UW Madison—famous for its agriculture programs—is a huge draw for innovators in the food world and Hunter is perfectly poised as a local matchmaker and catalyst for culinary innovation. Hatch, who shared a house with the young chef when they both studied at the University, describes him as “a connector of people and ideas that don’t normally find each other. Jonny brings together all sorts of interesting people to meet, talk, collaborate, cross-pollinate.” After the last presidential election, Hunter approached Laila Borokhim of Layla’s Labor Temple Lounge and Noosh with an idea for a bake sale to benefit Planned Parenthood. Borokhim enthusiastically signed on and the two chefs worked together, recruiting a group of 19 other local restaurants, and the project pulled in a whopping $25,000 for Planned Parenthood of Wisconsin.
Now, Hunter is focused on a Kickstarter campaign aimed at improving the pervasive kitchen labor crisis while having a positive impact on unemployment in Madison’s low income communities of color. In general, the city is a great place to live and it has a relatively low unemployment rate but Hunter acknowledges that, for all of the city’s progressivism, Madison is still struggling with racial tensions and inequalities. In response, he launched a career-training program to provide students with free formal culinary training. He and his co-founders, Matt Feifarek and Chandra Miller Fienen, hope that the program will empower students to pursue careers in kitchens or even to launch their own business.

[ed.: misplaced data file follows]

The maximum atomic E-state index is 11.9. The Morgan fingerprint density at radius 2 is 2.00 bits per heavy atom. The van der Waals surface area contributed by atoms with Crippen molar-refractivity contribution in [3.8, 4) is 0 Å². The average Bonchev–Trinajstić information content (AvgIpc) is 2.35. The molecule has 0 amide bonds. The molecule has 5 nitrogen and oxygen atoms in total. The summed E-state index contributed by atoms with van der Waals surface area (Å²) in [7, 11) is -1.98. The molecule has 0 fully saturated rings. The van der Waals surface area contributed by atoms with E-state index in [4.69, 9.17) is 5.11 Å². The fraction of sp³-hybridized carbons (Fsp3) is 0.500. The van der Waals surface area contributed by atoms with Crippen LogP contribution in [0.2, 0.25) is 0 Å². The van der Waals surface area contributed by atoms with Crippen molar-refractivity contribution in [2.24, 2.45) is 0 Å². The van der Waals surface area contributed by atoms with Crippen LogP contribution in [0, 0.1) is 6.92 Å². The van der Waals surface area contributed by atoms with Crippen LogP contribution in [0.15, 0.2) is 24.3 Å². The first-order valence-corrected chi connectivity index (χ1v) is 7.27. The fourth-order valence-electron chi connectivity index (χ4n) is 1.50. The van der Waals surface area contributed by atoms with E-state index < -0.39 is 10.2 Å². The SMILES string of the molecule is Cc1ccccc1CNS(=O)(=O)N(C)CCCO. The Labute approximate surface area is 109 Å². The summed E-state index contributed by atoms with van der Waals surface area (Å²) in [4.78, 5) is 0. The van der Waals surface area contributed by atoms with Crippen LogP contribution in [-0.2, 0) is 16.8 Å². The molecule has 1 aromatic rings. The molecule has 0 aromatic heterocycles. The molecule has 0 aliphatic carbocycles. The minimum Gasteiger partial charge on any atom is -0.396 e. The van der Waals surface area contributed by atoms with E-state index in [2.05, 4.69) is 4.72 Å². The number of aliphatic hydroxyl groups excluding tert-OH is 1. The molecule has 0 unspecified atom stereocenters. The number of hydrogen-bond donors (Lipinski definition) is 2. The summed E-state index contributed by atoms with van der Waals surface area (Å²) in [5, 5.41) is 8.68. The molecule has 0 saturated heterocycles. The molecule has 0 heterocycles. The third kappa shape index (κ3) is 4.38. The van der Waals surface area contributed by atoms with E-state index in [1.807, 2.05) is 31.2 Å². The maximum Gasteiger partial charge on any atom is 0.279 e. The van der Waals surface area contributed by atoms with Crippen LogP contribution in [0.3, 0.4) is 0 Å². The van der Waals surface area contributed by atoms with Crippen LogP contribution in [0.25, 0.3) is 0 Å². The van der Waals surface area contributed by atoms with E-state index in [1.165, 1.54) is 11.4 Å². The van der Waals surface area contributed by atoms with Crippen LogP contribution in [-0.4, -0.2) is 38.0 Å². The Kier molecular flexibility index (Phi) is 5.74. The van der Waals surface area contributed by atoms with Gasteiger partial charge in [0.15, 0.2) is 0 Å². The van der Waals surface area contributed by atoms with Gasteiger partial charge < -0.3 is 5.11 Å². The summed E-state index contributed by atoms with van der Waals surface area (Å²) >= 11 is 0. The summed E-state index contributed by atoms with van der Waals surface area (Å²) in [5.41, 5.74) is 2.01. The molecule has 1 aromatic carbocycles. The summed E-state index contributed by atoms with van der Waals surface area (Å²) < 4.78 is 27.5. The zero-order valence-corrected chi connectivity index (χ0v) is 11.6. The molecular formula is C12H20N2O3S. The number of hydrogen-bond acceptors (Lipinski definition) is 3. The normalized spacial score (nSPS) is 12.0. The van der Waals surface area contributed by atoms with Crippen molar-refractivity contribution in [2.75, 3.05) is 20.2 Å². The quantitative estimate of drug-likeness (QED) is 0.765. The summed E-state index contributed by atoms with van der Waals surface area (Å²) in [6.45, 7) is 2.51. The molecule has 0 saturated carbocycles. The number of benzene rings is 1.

Madison’s Dane County was one of only 3 in the state to see an increase in Democratic voters since the 2012 election and, in many ways, the capital is a lonely beacon of progressivism in the midst of increasingly conservative suburbs and countryside. The Underground Food Collective’s mission, like its businesses, is obviously multifaceted; Hunter, Trudeau, and their staff are focused on sourcing, making, and serving great food, but they’re also committed to social justice issues. The team is constantly looking for new ways for the Collective to use its successes to leverage social change within and beyond Madison. Trudeau explains that, “ultimately, our legacy as a company is going to be the impact that we have on our community.” When asked if all his social justice projects are leading up to a shift towards politics, Hunter doesn’t turn down the possibility, but demurs, insisting that, for now, “being an entrepreneur allows for me to have the strongest influence on public life; at some point I would like to run for office, but right now I find that I have more influence through being involved on a business side.”
The Collective is a case study for aspiring food entrepreneurs looking to provide an alternative to typical business models, and while Hunter is one of many Madison food professionals working to effect progressive social change, his idealism and collaborative tendencies make him an important face for the future of the state. He nurtures relationships between the city’s food world, marginalized groups, and nearby rural producers and he’s acting as a bridge between parts of the state that are, like much of America, struggling to heal deep divides. If there’s hope for reconciling opposing viewpoints in Wisconsin and beyond, it will be over a good meal with folks like Jonny.